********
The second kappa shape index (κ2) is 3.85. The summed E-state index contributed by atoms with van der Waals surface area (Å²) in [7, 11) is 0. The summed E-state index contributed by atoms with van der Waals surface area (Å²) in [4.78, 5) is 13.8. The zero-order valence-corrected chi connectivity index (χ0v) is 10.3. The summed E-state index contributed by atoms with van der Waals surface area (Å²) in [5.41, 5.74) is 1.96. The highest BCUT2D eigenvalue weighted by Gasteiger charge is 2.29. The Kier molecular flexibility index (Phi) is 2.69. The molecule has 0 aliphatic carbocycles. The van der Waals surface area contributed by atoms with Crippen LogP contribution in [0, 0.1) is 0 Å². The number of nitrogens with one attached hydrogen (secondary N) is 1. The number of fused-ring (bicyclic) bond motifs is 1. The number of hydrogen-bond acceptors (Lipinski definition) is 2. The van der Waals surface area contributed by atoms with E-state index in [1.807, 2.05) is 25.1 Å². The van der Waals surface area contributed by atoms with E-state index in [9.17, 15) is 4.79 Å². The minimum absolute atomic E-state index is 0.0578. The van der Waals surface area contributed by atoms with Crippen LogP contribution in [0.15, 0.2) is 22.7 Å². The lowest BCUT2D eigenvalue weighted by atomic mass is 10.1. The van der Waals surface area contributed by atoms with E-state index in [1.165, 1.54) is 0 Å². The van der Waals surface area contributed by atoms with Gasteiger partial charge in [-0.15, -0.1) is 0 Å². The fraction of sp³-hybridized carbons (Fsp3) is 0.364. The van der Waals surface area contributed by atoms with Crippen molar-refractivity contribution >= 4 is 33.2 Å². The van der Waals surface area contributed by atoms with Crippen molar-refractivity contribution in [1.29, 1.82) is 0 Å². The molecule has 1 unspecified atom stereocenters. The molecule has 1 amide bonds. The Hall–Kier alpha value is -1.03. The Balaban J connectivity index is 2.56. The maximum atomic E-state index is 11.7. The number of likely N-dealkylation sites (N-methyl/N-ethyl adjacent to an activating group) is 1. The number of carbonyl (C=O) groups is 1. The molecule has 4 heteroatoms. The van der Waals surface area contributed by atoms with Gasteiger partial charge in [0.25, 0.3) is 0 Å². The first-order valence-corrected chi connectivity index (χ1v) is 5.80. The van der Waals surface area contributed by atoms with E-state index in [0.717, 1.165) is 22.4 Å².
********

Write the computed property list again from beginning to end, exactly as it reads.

The second kappa shape index (κ2) is 3.85. The summed E-state index contributed by atoms with van der Waals surface area (Å²) in [7, 11) is 0. The summed E-state index contributed by atoms with van der Waals surface area (Å²) in [4.78, 5) is 13.8. The zero-order valence-corrected chi connectivity index (χ0v) is 10.3. The summed E-state index contributed by atoms with van der Waals surface area (Å²) in [5.41, 5.74) is 1.96. The highest BCUT2D eigenvalue weighted by Gasteiger charge is 2.29. The Kier molecular flexibility index (Phi) is 2.69. The molecule has 0 aliphatic carbocycles. The van der Waals surface area contributed by atoms with Crippen LogP contribution in [0, 0.1) is 0 Å². The number of nitrogens with one attached hydrogen (secondary N) is 1. The number of fused-ring (bicyclic) bond motifs is 1. The number of hydrogen-bond acceptors (Lipinski definition) is 2. The van der Waals surface area contributed by atoms with E-state index in [1.807, 2.05) is 25.1 Å². The van der Waals surface area contributed by atoms with E-state index in [9.17, 15) is 4.79 Å². The minimum absolute atomic E-state index is 0.0578. The van der Waals surface area contributed by atoms with Crippen LogP contribution in [0.15, 0.2) is 22.7 Å². The lowest BCUT2D eigenvalue weighted by atomic mass is 10.1. The van der Waals surface area contributed by atoms with E-state index in [1.165, 1.54) is 0 Å². The van der Waals surface area contributed by atoms with Gasteiger partial charge in [-0.15, -0.1) is 0 Å². The fraction of sp³-hybridized carbons (Fsp3) is 0.364. The van der Waals surface area contributed by atoms with Crippen molar-refractivity contribution >= 4 is 33.2 Å². The van der Waals surface area contributed by atoms with Crippen molar-refractivity contribution in [1.29, 1.82) is 0 Å². The molecule has 1 unspecified atom stereocenters. The molecule has 1 amide bonds. The Hall–Kier alpha value is -1.03. The Balaban J connectivity index is 2.56. The maximum atomic E-state index is 11.7. The number of likely N-dealkylation sites (N-methyl/N-ethyl adjacent to an activating group) is 1. The number of carbonyl (C=O) groups is 1. The molecule has 4 heteroatoms. The van der Waals surface area contributed by atoms with Gasteiger partial charge in [0.25, 0.3) is 0 Å². The first-order valence-corrected chi connectivity index (χ1v) is 5.80. The van der Waals surface area contributed by atoms with E-state index in [0.717, 1.165) is 22.4 Å².